Kaylen Ralph and Joanna Demkiewicz graduated from the University of Missouri in May, prepared to tackle that problem of women's underrepresentation in journalism by starting a new print magazine.
Long-form print in 2013? Yup, and it's working: The two j-school grads have made it their mission to highlight the voices of women writers, in an effort to correct the stubborn gender disparities of their more established counterparts. With one successful crowd-funding campaign behind them, The Riveter has hit the physical (and virtual) stands.
As a group of women writers, we at Bustle wanted to know more.
I've read that this project has been a few years in the making for you. Tell me more about the inspiration behind The Riveter.
Joanna: Kaylen and I were sort of immediately attracted to each other and realized we both had a passion for something that didn’t exist. We were in a writing class together, where we did a lot of reading and we had a lot of assignments for more long-form pieces. And that’s when the American Society of Magazine Editors’ award results came out in spring of 2012. We were literally sitting in class, and the reality was that not one woman was nominated for a magazine writing category.
Kaylen: There was huge reaction and a lot of people were angry, including a lot of our female classmates. Because we were sitting in a journalism class in which there was a handful of guys and the rest were women.
Joanna: Always. Consistently. In every single class, it had to have been 70-30 or 80-20. In every class we were in. It may have been different for other programs but for the magazine sequence, that’s how it was.
And I’m sure as you know from your research, those ratios tend to exist in the magazine world itself. You have the lower ranks of magazines filled out by entry-level, mid-level women, while most top editorial positions are filled by men.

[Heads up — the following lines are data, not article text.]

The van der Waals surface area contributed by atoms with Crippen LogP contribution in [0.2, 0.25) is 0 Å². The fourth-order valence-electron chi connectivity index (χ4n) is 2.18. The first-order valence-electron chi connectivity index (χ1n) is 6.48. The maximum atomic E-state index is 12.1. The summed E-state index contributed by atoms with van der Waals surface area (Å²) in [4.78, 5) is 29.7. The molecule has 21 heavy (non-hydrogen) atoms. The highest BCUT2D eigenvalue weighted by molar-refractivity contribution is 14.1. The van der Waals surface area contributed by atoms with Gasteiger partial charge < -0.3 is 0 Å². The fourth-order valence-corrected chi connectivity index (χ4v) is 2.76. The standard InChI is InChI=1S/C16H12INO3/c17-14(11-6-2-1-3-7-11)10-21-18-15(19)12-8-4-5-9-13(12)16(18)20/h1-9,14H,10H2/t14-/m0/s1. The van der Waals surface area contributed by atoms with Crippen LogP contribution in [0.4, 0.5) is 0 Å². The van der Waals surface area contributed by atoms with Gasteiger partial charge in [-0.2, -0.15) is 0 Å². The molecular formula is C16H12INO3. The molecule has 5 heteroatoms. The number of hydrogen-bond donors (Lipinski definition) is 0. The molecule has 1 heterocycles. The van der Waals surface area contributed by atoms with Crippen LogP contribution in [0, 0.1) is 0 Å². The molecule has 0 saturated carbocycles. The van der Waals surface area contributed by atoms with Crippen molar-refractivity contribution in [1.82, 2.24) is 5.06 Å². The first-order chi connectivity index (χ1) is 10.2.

Ariana: So how did you explain the disparity? What came up in your discussion?
Kaylen: Well, our discussion tended toward: Women’s magazines exist. Why isn’t women’s writing being recognized? And our professor at the time just kind of threw it out there: ‘Women, you just need to do it yourselves.’ It’s essentially the frame we were given from a lot of people. So we’ve just focused on doing it. But "why" is a question we think about a lot.
Joanna: Really, I mean it’s not just the magazine industry. It’s every industry. Women are definitely fighting against the patriarchy and the capitalist norm and all of those words for sure. We'd heard, ‘There are fewer women long-formers because they became mothers and they had families now.’ So they just didn’t have the time, or something like that.
Kaylen: We’re actively dispelling that stereotype and assumption. That women don’t have the time or energy to do long form — our magazine shows that is not the case. And our goal is to highlight the work that women are doing in producing that work.
Devil’s advocate: There’s a strain of thought that says: “Why create another woman’s magazine and relegate good writing to the so-called “pink ghetto”? So, why is The Riveter gender-specific?